They also continually mislead us about what their schemes will cost.
President Bush said the war in Iraq would cost $50 billion to $60 billion. It cost $800 billion. When Medicare Part A was created, the government said it would cost $9 billion in 1990. It cost $67 billion. They said the hiring of TSA airport security screeners would cost $100 million. Then they spent $700 million. Yet the media report the estimates as if they are realistic. Again and again, politicians get away with underestimating the cost of their programs.
Often the cost goes up because people change their behavior to get free stuff. A program meant to help the needy costs a certain amount. The next year, it costs more, because now more of the needy know about the program and more social workers know how to tap it. The next year, the non-needy feel like suckers if they don't get the handout, and they figure out a way to game the system.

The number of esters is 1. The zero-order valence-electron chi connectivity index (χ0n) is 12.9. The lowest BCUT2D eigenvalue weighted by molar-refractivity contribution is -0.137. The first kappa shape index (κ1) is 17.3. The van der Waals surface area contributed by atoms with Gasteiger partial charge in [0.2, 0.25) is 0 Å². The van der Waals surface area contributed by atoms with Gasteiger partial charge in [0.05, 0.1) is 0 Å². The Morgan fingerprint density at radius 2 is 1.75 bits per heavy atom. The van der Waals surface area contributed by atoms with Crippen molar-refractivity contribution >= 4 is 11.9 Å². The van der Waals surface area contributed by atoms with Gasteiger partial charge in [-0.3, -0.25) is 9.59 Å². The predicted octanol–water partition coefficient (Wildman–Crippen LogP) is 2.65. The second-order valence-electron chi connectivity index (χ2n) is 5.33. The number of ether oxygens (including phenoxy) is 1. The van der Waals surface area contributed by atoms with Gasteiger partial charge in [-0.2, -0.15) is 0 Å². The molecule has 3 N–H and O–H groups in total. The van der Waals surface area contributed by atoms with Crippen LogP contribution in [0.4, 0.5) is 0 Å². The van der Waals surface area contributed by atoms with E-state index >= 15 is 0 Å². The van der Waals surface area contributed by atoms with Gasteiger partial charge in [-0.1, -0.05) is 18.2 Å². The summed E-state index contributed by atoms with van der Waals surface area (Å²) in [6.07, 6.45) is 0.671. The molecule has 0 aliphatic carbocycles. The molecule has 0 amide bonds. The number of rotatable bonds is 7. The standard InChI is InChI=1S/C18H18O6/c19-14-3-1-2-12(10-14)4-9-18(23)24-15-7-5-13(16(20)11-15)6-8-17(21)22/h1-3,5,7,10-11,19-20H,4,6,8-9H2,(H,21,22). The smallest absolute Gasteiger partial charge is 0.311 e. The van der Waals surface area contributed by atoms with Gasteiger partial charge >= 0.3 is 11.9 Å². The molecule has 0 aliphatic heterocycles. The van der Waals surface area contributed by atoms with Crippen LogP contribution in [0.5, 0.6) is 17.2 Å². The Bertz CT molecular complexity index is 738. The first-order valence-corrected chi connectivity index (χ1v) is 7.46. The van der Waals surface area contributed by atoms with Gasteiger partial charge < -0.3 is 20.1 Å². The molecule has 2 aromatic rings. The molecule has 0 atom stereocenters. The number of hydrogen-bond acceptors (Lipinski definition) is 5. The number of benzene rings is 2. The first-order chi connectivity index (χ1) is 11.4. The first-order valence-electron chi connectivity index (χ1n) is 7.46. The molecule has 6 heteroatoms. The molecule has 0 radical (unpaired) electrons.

Then, Mitchell point out, "what do politicians do the next year? They expand the program to buy more votes. And the year after that, they add a new benefit. That's what's happened with Medicare. It's not just that they got the fundamental estimates wrong. They did. But every new generation of politicians figures out some new expansion, some new benefit."
And so we're on the road to Greece.
Bottom line: Don't trust the politicians' numbers.